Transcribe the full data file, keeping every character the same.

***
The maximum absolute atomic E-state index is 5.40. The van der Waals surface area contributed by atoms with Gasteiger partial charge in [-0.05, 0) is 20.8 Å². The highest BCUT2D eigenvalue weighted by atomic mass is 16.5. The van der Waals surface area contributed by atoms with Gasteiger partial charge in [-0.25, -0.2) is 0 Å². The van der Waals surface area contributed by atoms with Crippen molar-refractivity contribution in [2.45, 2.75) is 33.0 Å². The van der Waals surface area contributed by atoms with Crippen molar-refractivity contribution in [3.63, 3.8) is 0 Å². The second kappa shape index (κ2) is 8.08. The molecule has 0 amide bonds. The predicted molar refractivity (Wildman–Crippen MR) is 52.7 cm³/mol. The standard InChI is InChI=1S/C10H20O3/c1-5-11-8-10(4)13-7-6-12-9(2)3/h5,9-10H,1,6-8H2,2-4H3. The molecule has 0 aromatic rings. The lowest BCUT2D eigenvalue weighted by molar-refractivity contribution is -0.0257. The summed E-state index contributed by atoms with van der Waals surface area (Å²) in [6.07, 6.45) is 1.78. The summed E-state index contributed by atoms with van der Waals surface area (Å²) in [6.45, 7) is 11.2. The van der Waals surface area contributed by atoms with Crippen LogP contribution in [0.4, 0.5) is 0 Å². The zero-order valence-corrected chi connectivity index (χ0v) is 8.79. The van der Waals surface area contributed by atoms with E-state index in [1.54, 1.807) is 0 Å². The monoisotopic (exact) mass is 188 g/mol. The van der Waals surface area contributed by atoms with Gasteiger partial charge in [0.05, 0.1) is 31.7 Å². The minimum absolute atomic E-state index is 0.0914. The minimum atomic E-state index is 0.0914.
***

The maximum absolute atomic E-state index is 5.40. The van der Waals surface area contributed by atoms with Gasteiger partial charge in [-0.05, 0) is 20.8 Å². The highest BCUT2D eigenvalue weighted by atomic mass is 16.5. The van der Waals surface area contributed by atoms with Gasteiger partial charge in [-0.25, -0.2) is 0 Å². The van der Waals surface area contributed by atoms with Crippen molar-refractivity contribution in [2.45, 2.75) is 33.0 Å². The van der Waals surface area contributed by atoms with Crippen molar-refractivity contribution in [3.63, 3.8) is 0 Å². The second kappa shape index (κ2) is 8.08. The molecule has 0 amide bonds. The predicted molar refractivity (Wildman–Crippen MR) is 52.7 cm³/mol. The standard InChI is InChI=1S/C10H20O3/c1-5-11-8-10(4)13-7-6-12-9(2)3/h5,9-10H,1,6-8H2,2-4H3. The molecule has 0 aromatic rings. The lowest BCUT2D eigenvalue weighted by molar-refractivity contribution is -0.0257. The summed E-state index contributed by atoms with van der Waals surface area (Å²) in [6.07, 6.45) is 1.78. The summed E-state index contributed by atoms with van der Waals surface area (Å²) in [6.45, 7) is 11.2. The van der Waals surface area contributed by atoms with Crippen LogP contribution in [0.4, 0.5) is 0 Å². The zero-order valence-corrected chi connectivity index (χ0v) is 8.79. The van der Waals surface area contributed by atoms with E-state index in [1.54, 1.807) is 0 Å². The monoisotopic (exact) mass is 188 g/mol. The van der Waals surface area contributed by atoms with Gasteiger partial charge in [0.05, 0.1) is 31.7 Å². The minimum absolute atomic E-state index is 0.0914. The minimum atomic E-state index is 0.0914.